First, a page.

By: Morgan Smith | CNBC
Rachel Balkovec will become the first female manager in affiliated professional baseball after the Yankees tapped her to lead the Tampa Tarpons, their Low-A affiliate team, according to the Athletic.
This isn’t the first glass ceiling the 34-year-old has shattered in baseball, either. The Omaha native has been a professional baseball coach for 10 years and has often been the first woman to hold different jobs within the sport.
The announcement comes after a series of other firsts for women in baseball over the last two years. Last year Bianca Smith made history as the first Black woman to coach in professional baseball after joining the Boston Red Sox staff and in 2020, Kim Ng became first female general manager of the MLB for the Miami Dolphins.
Balkovec started her career in 2012 as a strength and conditioning coach for the St. Louis Cardinals’ minor league team. She left in 2015 to be the Houston Astros’ Latin American strength and conditioning coordinator, making her the first woman to hold that position.
She took a few years off from American professional baseball to complete a master’s degree in biomechanics at Vrije Universiteit Amsterdam in the Netherlands and was hired by the Yankees shortly after graduating in 2019 as a minor-league hitting coach, becoming the first female full-time hitting coach in an MLB organization.
Her interest in biomechanics has helped Balkovec better understand how to use science to improve players’ swings and movements. “For example, if there is a restriction in movement, can they spot those types of things,″ Balkovec said in 2019, according to the New York Post.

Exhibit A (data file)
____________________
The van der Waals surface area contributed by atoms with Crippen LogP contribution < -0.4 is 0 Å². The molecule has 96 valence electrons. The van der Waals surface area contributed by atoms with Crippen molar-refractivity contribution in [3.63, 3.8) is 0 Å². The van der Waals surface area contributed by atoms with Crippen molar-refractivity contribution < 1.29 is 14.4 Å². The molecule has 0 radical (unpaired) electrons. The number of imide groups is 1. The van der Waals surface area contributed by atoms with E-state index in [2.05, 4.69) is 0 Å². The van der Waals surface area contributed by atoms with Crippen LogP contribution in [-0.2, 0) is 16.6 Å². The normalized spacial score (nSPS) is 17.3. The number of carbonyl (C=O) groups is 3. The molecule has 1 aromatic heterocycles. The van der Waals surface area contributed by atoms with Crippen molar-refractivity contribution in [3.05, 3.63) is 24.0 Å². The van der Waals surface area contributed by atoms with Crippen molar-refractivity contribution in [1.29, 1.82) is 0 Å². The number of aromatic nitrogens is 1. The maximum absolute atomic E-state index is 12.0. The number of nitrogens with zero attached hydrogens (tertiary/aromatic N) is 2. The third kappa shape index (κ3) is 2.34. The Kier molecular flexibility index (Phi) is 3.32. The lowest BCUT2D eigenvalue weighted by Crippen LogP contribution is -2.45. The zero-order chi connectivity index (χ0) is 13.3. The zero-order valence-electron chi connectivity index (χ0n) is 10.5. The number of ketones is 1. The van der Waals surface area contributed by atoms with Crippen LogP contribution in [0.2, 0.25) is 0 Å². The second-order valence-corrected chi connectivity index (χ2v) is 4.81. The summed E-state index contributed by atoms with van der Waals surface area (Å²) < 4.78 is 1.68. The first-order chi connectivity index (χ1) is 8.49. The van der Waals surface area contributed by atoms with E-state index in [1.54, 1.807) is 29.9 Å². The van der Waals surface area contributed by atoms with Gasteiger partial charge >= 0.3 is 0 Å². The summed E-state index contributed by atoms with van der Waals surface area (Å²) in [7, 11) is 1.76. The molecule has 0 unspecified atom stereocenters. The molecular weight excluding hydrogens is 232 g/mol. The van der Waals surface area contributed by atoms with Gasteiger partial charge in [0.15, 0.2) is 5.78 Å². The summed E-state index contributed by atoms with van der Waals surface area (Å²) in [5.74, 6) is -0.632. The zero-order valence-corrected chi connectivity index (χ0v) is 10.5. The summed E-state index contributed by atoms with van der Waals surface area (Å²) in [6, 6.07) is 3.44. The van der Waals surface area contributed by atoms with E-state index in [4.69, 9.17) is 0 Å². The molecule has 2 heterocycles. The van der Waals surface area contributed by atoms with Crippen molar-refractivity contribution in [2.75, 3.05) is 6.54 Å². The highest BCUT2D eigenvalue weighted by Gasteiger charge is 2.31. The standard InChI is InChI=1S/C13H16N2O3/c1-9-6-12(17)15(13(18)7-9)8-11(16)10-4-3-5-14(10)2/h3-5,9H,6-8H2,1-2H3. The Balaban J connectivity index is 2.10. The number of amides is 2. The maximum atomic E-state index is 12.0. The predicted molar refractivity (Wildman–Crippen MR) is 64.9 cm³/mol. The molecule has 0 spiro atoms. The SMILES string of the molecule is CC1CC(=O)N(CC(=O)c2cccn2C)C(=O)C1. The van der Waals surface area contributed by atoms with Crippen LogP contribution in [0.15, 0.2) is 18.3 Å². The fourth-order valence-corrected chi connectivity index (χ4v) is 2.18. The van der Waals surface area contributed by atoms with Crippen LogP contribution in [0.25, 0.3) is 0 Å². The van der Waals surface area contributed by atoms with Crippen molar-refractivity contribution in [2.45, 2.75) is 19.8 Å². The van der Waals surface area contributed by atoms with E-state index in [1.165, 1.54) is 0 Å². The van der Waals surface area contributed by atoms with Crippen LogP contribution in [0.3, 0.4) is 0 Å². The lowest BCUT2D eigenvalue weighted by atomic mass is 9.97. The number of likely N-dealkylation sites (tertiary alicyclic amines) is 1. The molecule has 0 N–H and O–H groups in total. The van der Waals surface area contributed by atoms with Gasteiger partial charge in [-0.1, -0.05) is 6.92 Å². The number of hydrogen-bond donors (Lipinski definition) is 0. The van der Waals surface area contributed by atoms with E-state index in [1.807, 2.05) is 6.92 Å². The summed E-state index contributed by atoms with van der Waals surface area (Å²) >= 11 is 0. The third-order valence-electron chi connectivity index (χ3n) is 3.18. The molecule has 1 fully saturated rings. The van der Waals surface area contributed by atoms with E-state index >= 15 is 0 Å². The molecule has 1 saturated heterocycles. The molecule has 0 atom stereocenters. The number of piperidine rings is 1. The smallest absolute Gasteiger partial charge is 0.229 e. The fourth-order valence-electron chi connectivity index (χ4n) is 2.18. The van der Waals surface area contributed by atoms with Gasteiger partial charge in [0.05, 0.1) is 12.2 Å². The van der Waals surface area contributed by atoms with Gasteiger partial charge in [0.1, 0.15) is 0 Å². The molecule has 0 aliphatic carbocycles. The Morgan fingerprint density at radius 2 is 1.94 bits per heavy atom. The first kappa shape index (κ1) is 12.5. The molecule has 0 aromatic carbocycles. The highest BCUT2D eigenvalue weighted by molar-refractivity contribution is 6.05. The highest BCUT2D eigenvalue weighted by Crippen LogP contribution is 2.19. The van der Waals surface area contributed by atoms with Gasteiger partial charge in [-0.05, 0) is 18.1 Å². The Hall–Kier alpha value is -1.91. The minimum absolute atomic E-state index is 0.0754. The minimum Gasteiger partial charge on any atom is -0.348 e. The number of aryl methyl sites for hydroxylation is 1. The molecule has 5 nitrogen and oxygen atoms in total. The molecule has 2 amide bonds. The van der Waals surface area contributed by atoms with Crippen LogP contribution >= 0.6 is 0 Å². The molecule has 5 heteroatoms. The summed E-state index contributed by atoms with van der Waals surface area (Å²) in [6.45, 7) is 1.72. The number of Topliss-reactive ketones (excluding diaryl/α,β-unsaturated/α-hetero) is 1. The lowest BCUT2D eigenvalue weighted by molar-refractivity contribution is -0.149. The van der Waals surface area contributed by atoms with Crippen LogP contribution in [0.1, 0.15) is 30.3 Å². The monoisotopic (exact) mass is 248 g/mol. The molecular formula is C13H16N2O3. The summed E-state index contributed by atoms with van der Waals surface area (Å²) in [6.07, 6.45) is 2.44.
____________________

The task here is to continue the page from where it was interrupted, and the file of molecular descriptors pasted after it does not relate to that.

She continued: “How is that going to affect their swing mechanics and the ability to get something done in a game situation? Also, the visual side of things, what are the best strategies of things [like] picking up the ball for recognizing a pitch?”
Balkovec, who was a catcher for the softball teams at Creighton University and the University of New Mexico, has called the challenges she has faced while working in a male-dominated sport “an advantage.”
“I had to do probably much more than maybe a male counterpart, but I like that because I’m so much more prepared for the challenges that I might encounter,” she told the Associated Press in 2019.
It’s also important, Balkovec added, to be persistent and not lose hope in the face of unequal opportunities.
“My mom always used to say, life’s not fair,” she told the Associated Press. “So is it fair? No. Does it matter? No. You have to keep standing at that door banging on it.”